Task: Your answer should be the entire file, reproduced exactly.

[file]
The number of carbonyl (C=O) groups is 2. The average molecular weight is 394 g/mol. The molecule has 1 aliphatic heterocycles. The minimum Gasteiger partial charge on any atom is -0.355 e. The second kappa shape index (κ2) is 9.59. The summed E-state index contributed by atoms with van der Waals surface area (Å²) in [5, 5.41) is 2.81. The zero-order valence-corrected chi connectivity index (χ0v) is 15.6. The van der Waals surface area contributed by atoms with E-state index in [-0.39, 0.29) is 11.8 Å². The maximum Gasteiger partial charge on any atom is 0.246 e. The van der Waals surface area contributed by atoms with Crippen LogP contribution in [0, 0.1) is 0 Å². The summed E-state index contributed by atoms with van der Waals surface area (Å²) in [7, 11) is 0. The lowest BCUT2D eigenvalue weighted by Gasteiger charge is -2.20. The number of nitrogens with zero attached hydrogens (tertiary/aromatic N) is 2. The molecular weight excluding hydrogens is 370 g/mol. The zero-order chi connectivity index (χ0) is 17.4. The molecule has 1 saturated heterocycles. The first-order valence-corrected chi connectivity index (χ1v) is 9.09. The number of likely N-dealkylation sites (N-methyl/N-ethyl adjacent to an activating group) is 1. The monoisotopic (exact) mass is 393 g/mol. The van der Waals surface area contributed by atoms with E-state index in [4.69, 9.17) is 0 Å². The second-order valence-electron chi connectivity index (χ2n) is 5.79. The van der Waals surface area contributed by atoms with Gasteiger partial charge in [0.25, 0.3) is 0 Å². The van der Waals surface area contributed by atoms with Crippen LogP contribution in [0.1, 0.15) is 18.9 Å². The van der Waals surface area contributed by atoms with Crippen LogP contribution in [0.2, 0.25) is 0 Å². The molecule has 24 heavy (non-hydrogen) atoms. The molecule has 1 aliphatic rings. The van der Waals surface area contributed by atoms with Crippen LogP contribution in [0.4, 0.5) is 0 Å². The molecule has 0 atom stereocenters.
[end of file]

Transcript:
The number of carbonyl (C=O) groups is 2. The average molecular weight is 394 g/mol. The molecule has 1 aliphatic heterocycles. The minimum Gasteiger partial charge on any atom is -0.355 e. The second kappa shape index (κ2) is 9.59. The summed E-state index contributed by atoms with van der Waals surface area (Å²) in [5, 5.41) is 2.81. The zero-order valence-corrected chi connectivity index (χ0v) is 15.6. The van der Waals surface area contributed by atoms with E-state index in [-0.39, 0.29) is 11.8 Å². The maximum Gasteiger partial charge on any atom is 0.246 e. The van der Waals surface area contributed by atoms with Crippen LogP contribution in [0, 0.1) is 0 Å². The summed E-state index contributed by atoms with van der Waals surface area (Å²) in [7, 11) is 0. The lowest BCUT2D eigenvalue weighted by Gasteiger charge is -2.20. The number of nitrogens with zero attached hydrogens (tertiary/aromatic N) is 2. The molecular weight excluding hydrogens is 370 g/mol. The zero-order chi connectivity index (χ0) is 17.4. The molecule has 1 saturated heterocycles. The first-order valence-corrected chi connectivity index (χ1v) is 9.09. The number of likely N-dealkylation sites (N-methyl/N-ethyl adjacent to an activating group) is 1. The monoisotopic (exact) mass is 393 g/mol. The van der Waals surface area contributed by atoms with E-state index in [4.69, 9.17) is 0 Å². The second-order valence-electron chi connectivity index (χ2n) is 5.79. The van der Waals surface area contributed by atoms with Gasteiger partial charge in [0.25, 0.3) is 0 Å². The van der Waals surface area contributed by atoms with Crippen LogP contribution in [0.1, 0.15) is 18.9 Å². The van der Waals surface area contributed by atoms with Crippen LogP contribution in [0.2, 0.25) is 0 Å². The molecule has 24 heavy (non-hydrogen) atoms. The molecule has 1 aliphatic rings. The van der Waals surface area contributed by atoms with Crippen LogP contribution in [0.4, 0.5) is 0 Å². The molecule has 0 atom stereocenters.